Totem head emerging from flowers

The Culture of Native Alaskans @ Totem Bight State Park

Learn about the Haida, Tsimshian, and Tlingit Alaskan Native cultures as you view their totem poles and the clan house from the historical and unique perspective of the waterfront, courtesy of Lighthouse Excursions. Totem Bight Park is home to Alaska’s tallest totem pole. Through funds secured by the Civilian Conservation Corps, Native carvers were hired to reconstruct the look and cultural value of original totem poles. Using traditional tools, 15 Native American totem poles and a clan house were recreated and can be found in the park today.

The indigenous culture of Native American is an important aspect of Ketchikan, Alaska. Tattooing, beading, painting, carving, and weaving were all a part of the Native arts. During our excursions, you’ll learn what types of tools Natives used to hunt and fish for their food. Along the way, you’ll also learn about their daily life, ceremonies, and how war affected them. Our vessel features observation decks that allow for excellent opportunities to photograph totem pole art and the clan house.

That said, art and nature go hand-in-hand in Ketchikan. The natural beauty of the landscape and the sight of wildlife, such as eagles, whales, seals, bear, deer, sea lions and numerous sea birds will create memories that you and your family will cherish forever. Totem poles offer an in-depth and complex insight into the clans and communities that once inhabited these untamed areas. There are 14 totem poles at Totem Bight Park, which are named:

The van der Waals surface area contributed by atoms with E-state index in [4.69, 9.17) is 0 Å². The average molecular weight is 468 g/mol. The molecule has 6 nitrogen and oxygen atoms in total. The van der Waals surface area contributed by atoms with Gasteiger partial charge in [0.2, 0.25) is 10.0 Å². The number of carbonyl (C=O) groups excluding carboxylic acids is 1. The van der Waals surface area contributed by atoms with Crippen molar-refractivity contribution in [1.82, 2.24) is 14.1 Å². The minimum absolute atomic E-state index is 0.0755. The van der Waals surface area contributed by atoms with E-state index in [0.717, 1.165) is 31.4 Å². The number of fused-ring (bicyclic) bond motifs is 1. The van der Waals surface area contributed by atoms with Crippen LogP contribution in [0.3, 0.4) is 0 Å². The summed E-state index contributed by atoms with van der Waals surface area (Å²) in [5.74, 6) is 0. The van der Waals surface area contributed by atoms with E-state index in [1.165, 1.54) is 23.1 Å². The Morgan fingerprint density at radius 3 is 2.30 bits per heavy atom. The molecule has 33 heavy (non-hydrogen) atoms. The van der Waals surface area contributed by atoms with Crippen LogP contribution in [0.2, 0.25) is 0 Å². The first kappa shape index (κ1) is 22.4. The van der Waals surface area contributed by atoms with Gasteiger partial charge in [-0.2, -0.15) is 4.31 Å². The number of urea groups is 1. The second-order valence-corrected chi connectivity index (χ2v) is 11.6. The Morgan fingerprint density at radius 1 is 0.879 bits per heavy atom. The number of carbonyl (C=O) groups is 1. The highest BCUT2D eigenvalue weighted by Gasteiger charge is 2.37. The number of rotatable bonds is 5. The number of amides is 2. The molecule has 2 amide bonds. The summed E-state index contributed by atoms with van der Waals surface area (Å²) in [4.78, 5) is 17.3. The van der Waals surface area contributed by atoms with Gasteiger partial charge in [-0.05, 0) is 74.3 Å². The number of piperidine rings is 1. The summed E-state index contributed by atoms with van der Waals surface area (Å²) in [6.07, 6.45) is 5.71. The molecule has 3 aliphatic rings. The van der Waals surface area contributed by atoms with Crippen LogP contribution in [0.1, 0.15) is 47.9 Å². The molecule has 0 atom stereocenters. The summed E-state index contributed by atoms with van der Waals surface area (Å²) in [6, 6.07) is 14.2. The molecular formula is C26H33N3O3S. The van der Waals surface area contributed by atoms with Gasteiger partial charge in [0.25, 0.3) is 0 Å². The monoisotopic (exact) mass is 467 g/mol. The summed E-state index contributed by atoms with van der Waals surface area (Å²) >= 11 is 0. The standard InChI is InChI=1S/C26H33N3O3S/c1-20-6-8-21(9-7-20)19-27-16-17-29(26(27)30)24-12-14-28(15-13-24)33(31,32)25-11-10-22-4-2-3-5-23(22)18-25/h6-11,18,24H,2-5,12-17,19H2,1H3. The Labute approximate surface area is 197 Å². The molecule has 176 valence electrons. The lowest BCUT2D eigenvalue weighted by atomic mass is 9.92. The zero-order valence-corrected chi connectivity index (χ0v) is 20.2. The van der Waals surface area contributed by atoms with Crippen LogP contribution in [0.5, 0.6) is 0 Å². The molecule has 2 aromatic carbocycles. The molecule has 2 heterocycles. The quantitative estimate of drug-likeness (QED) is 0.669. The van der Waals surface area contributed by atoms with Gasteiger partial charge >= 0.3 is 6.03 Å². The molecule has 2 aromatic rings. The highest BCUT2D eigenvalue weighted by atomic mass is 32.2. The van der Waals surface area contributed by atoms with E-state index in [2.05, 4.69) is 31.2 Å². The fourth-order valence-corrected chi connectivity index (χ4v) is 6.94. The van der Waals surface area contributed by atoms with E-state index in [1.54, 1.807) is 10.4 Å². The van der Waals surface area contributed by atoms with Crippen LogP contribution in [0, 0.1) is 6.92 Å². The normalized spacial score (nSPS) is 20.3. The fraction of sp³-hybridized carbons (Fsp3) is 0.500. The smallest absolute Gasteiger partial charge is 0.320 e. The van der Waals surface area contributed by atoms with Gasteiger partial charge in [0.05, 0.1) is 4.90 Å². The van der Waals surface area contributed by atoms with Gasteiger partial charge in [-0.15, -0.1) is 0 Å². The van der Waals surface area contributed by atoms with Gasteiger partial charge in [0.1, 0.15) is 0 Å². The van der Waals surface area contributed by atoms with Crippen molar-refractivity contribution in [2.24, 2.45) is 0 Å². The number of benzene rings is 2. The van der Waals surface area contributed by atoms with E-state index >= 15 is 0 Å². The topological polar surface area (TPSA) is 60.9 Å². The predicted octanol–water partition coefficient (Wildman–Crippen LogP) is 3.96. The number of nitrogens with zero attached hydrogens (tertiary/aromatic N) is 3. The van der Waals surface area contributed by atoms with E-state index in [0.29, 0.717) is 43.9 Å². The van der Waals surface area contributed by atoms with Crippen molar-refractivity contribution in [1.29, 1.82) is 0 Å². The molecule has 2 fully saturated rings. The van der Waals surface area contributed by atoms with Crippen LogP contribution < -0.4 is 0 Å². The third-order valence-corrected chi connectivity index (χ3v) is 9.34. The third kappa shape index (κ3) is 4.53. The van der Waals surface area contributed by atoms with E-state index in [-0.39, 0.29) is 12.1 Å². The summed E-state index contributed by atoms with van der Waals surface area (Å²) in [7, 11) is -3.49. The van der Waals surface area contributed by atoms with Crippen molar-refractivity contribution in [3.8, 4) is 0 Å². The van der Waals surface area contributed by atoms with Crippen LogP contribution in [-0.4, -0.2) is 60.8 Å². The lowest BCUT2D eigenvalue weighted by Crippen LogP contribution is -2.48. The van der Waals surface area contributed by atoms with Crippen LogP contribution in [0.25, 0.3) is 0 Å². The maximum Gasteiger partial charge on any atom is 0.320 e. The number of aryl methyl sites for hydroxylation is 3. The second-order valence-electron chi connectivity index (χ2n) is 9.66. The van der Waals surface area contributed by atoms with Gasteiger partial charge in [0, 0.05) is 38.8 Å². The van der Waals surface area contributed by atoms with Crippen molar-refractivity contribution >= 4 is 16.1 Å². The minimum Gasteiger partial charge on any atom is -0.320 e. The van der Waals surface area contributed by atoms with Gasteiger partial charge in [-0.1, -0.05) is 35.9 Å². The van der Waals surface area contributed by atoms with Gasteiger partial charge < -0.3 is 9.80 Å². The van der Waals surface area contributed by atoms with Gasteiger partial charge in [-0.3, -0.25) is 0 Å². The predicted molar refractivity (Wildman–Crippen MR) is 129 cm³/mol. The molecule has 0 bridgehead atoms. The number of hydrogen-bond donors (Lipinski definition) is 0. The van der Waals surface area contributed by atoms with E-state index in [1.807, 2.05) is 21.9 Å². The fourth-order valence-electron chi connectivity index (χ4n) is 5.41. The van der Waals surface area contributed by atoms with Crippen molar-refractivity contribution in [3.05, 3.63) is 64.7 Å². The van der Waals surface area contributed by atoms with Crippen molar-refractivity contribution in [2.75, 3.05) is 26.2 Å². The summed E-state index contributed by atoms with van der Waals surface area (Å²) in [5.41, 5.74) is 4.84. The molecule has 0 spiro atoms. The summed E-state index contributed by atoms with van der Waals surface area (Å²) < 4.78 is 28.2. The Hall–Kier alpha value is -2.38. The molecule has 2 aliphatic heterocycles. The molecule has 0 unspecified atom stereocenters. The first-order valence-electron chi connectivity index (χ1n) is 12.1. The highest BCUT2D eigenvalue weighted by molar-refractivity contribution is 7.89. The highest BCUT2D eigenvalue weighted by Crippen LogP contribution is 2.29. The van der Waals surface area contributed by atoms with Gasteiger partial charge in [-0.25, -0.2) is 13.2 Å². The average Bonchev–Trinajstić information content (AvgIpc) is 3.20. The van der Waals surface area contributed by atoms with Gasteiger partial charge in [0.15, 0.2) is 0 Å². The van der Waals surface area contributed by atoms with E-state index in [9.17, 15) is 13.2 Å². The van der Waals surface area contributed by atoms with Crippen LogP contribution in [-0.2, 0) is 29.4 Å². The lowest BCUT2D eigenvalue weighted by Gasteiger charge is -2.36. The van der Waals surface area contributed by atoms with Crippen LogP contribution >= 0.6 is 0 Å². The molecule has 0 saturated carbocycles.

• Thunderbird and Whale
  • Eagle Grave Marker
  • Man Wearing Bear Hat
  • Wandering Raven House Entrance Pole
  • Pole on the Point
  • Blackfish Pole
  • Land Otter Pole
  • Master Carver Pole
  • Sea Monster Pole
  • Raven at the Head of Nass
  • Kat’s Bear Wife
  • Kadjuk Bird Pole
  • Halibut ole
  • Thunderer’s Pole

Lighthouse, Totems and Eagles, Logo